“The really ironic and sad fact is that the content of this opera is more relevant in 2014 than it was even in 1991, when it was premiered,” Mr. Adams said. “I think the people that are inflamed and upset about its production are people who are intent about trying to control their message. By canceling it, the Met has yielded to that intimidation.”

Mr. Adams, who praised Mr. Gelb’s support of his work and his “grit and determination” to stage “Klinghoffer,” said that he feared that without the global transmission, which is often followed by television broadcasts, many thousands of people would be deprived of the chance to see the work and make up their own minds about it.

“I’m just afraid that most people will have a sort of Wikipedia opinion about this opera,” he said. “They’ll say, ‘Oh, that’s the opera that’s been accused of anti-Semitism,’ and leave it at that. And that’s really very sad — it’s very hard when something’s been stained with an accusation like that, it’s almost impossible to wash it out.”

The work, which has a libretto by Alice Goodman, skirts the line between opera and oratorio, and is famous for its choruses of exiled Palestinians and exiled Jews. By going beyond the killing — Mr. Klinghoffer was shot to death in his wheelchair and thrown overboard — and delving into the motivations and backgrounds of its characters, including the terrorists, it drew complaints from some critics who saw it as trying to establish the equivalence of the two groups’ grievances. But it has always had champions as well: John Rockwell wrote in The New York Times in 2003 that “in the end ‘Klinghoffer’ is not anti-American or antibourgeois or anti-Semitic but prohuman.”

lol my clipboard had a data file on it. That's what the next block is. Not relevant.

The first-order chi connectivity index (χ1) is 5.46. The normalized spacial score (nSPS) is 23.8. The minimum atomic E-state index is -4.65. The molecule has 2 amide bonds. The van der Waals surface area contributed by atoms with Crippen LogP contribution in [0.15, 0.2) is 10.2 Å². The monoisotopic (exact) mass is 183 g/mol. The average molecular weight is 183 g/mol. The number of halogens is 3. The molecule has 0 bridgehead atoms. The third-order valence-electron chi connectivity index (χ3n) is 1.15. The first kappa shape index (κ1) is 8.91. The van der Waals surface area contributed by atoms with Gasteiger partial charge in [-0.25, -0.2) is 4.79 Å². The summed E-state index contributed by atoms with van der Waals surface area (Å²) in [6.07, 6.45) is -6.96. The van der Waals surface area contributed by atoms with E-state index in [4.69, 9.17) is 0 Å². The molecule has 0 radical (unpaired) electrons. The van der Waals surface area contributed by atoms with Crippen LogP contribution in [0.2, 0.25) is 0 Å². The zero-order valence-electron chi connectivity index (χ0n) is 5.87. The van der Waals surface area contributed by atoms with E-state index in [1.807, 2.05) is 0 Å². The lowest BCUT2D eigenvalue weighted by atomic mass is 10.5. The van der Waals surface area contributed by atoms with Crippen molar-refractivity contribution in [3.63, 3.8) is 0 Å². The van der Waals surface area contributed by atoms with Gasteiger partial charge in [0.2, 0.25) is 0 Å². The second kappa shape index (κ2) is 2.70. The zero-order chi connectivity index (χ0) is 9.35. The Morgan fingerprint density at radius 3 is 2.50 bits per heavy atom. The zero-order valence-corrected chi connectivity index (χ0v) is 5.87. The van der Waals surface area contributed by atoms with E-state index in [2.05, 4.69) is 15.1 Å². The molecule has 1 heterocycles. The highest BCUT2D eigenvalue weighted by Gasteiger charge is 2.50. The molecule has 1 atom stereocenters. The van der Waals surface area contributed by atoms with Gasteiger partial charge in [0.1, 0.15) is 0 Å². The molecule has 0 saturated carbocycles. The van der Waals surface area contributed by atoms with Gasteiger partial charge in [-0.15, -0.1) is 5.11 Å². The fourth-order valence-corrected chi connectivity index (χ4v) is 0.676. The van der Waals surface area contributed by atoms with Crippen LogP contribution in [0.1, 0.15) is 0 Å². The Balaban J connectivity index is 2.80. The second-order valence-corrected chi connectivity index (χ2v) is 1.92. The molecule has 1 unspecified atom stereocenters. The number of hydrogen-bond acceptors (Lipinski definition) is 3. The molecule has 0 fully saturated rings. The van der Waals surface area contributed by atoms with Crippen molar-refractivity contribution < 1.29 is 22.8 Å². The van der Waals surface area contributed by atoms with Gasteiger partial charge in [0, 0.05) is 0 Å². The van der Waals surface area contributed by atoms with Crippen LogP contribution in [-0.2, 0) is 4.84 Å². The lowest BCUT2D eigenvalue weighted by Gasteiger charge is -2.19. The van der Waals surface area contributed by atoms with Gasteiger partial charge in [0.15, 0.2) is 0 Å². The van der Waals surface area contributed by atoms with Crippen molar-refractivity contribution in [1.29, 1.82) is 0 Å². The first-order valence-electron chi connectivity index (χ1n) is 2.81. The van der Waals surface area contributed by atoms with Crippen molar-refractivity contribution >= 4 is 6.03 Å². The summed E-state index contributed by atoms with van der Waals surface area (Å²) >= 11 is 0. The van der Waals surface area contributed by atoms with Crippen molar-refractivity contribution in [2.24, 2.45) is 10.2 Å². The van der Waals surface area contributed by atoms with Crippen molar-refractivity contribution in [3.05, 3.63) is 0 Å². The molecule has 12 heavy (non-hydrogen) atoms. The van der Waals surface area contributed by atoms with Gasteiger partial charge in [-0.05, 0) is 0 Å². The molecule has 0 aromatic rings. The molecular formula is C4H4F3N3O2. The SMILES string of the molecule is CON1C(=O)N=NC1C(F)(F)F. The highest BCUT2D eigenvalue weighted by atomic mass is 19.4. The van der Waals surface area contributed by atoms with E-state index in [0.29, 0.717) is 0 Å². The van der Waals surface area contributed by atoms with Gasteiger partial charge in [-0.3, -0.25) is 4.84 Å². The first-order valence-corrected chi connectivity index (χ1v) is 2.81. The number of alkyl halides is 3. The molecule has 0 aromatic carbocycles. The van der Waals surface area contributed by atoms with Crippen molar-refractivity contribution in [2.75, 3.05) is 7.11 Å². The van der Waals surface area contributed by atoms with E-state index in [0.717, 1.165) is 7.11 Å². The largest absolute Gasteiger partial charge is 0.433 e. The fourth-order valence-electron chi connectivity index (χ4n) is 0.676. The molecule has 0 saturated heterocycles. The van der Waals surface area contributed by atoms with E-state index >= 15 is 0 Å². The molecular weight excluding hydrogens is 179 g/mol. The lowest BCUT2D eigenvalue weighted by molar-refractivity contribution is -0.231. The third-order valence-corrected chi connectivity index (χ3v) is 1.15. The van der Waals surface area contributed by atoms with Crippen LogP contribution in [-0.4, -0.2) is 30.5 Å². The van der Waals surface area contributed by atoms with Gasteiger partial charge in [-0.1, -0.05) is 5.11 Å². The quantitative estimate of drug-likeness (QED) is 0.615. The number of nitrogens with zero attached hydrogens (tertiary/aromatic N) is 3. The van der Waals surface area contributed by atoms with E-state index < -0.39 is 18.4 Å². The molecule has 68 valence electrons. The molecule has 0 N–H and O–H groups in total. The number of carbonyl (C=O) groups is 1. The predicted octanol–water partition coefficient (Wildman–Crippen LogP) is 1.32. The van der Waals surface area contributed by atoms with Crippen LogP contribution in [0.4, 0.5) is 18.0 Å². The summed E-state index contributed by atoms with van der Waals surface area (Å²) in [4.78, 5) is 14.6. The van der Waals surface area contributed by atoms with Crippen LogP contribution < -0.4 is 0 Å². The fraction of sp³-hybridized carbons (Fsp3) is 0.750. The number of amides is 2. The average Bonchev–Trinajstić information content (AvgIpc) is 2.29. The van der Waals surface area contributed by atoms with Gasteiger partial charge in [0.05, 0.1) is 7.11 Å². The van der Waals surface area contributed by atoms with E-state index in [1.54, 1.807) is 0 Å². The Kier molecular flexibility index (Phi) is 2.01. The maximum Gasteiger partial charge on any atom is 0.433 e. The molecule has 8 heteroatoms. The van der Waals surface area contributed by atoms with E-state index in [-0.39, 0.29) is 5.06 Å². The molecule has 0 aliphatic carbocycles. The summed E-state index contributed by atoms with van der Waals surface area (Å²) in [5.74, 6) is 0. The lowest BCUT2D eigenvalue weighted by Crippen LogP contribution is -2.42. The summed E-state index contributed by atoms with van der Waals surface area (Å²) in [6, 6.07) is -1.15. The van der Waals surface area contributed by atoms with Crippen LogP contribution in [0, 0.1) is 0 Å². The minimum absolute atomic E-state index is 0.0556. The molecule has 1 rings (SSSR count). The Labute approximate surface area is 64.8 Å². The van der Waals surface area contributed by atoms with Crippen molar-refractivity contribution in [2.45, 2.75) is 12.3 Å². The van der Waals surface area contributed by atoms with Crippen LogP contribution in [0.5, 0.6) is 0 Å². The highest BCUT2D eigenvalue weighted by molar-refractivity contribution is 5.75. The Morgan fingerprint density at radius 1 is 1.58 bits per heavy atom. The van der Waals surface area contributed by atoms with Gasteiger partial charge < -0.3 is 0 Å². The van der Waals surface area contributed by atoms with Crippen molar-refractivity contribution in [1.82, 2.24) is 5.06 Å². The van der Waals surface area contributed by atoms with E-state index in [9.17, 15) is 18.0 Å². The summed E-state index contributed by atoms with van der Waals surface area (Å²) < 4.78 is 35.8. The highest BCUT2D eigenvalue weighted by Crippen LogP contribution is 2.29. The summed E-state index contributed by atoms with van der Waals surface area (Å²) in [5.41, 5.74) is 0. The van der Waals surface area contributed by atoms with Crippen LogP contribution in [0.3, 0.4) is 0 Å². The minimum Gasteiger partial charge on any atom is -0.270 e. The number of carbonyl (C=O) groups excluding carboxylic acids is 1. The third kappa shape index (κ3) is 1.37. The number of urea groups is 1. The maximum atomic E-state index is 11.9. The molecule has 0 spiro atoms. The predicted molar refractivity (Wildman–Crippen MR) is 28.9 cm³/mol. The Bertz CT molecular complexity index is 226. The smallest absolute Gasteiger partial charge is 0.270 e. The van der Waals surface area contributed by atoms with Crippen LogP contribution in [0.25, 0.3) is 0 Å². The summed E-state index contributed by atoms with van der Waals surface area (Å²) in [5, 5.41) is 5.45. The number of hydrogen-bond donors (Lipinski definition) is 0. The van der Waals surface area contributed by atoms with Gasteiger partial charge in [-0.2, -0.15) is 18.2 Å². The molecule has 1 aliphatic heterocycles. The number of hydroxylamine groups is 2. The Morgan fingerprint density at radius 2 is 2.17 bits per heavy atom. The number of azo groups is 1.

Mr. Adams said that he sees the murder of Leon Klinghoffer as “a tragedy of Shakespearean proportions,” and that he was dismayed by the recent Internet campaign denouncing his work as pro-terrorist and even suggesting that it was funded by “Saudi money.”

“When Klinghoffer finally sings, he sings an aria of absolute indignation,” Mr. Adams noted. “He’s being taunted and abused by this bully that the passengers called ‘Rambo,’ and he fights back. I can’t imagine anybody not identifying with his words. He says: ‘Was it your pal who shot that little girl at the airport in Rome? You would have done the same.’ Or, ‘You pour gasoline over women passengers on the bus to Tel Aviv.’ How could that be construed as making fun of the Klinghoffers?”

He said he wished the Met had imitated the Opera Theater of St. Louis, which, before it presented the opera in 2011, held interfaith discussions on the work and its themes to educate the community. Mr. Gelb said that he was not sure that such an approach could work in a city the size of New York, but that he continues to speak with Jewish leaders, and might set up some discussions.

Mr. Foxman noted that the Met would include a note in its program from two of Mr. Klinghoffer’s daughters, Lisa and Ilsa Klinghoffer, who object to the piece. Asked if he thought the opera would be picketed when it opens on Oct. 20, he said, “I hope not.”